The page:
A company that buys and sells securities for customers as well as for their own account. In the USA, a Broker-Dealer must be registered with the Financial Industry Regulatory Authority. When executing trades for its own account, the institution is said to be acting as a "dealer." Securities bought from clients or other firms in the capacity of dealer may be sold to clients or other firms acting again in the capacity of dealer, or they may become a part of the firm's holdings.

BSX

An acronym for the Bermuda Stock Exchange, which is based in Hamilton, Bermuda.

Bull Market

A term used to describe a period of overall investor confidence when share prices generally climb.

Bulletin Board

Also known as the OTC Bulletin Board, the Bulletin Board is a service of the National Association of Security Dealers (NASD) that displays real-time quotes, last-sale prices, etc, of equity securities that are not listed on the NASDAQ. This system can be used by subscribing Broker-dealers to look up prices or enter quotes.

Bulletin Board Shell Company

A Bulletin Board Shell Company is a company that trades on the OTC Bulletin Board Exchange but no longer has a plan of business or any major assets.

Business Development Bank of Canada

The Business Development Bank of Canada is a financial institution that is wholly owned by the government of Canada that provides financial and consulting services to small Canadian businesses.

Business Consultant

A business consultant is an individual who assists in organizational change, provides expertise on certain business decisions and practices.

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Capital Market

A market where companies and governments can raise long term funds by trading capital such as stocks and bonds.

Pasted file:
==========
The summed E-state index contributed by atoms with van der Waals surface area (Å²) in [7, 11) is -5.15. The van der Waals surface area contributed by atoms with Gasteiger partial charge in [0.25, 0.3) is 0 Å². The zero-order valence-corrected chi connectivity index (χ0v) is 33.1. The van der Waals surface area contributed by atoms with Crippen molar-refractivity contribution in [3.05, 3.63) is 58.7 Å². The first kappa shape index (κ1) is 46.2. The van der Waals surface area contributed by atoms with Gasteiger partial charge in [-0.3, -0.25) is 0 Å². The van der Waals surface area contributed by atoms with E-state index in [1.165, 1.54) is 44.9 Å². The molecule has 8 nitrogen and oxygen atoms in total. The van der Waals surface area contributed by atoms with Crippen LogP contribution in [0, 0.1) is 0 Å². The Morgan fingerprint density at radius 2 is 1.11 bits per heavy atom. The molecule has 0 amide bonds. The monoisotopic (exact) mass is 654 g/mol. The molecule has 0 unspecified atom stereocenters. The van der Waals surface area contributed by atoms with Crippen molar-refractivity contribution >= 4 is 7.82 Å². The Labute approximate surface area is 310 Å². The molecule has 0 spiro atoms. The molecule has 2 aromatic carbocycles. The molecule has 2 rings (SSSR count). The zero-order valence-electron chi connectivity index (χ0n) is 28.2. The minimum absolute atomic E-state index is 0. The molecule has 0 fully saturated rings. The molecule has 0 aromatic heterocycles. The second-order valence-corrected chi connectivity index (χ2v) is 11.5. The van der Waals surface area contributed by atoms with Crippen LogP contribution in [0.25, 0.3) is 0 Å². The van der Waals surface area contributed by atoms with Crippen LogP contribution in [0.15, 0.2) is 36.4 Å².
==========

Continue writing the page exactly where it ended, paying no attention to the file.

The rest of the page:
CEO

CEO is an abbreviated term for Chief Executive Officer. A CEO is a senior manager that oversees the activities of an entire company.

CFO

CFO is an abbreviated term for Chief Financial Officer. A Chief Financial Officer is a senior manager of a corporation who is responsible for the financial activities of an entire company. A CFO's role often includes the signing of checks, monitoring cash flow and financial planning.

Clean Shell

A reporting company that has no debt, no lawsuits and has current filings.

Corporate Finance

Corporate Finance is used to describe any financial or monetary activity that deals with a company and its money.

CUSIP Number

An identification number issued by the CUSIP (Committee on Uniform Security Identification Procedures) Service Bureau. This number identifies all stocks and registered bonds.

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Depository Trust & Clearing Company (DTCC)

The world's largest post-trade financial services company that provides custody of securities. The DTCC works as a clearing house to provide a safe way for buyers and sellers to make securities exchanges.

Depository Trust Company (DTC)

The Depository Trust Company referred to as the "DTC" was established in 1973, it was created to reduce costs and provide efficiencies by immobilizing securities and making "book-entry" changes to show ownership of the securities. DTC provides securities movements (which typically involve money and securities transfers between custodian banks and broker-dealers), as well as instruments. In 2007, DTC settled transactions worth $513 trillion, and processed 325 million book-entry deliveries. In addition to settlement services, DTC retains custody of 3.5 million securities issues, worth about $40 trillion, including securities issued in the US and more than 110 other countries.

Direct Public Offering (DPO)

When a company offers shares directly to the public to raise capital without going through a brokerage firm.

Director

A Director is an executive of a company who shares the responsibilities of the running of operations of a company along with his or her fellow Directors.

Dividend

Payments made by a corporation to shareholders when there is a profit or surplus.

Dow Jones Industrial Average (DOW)

A financial information firm that is considered a good measure of how shares of the largest companies are performing.

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Earnings Per Share (EPS)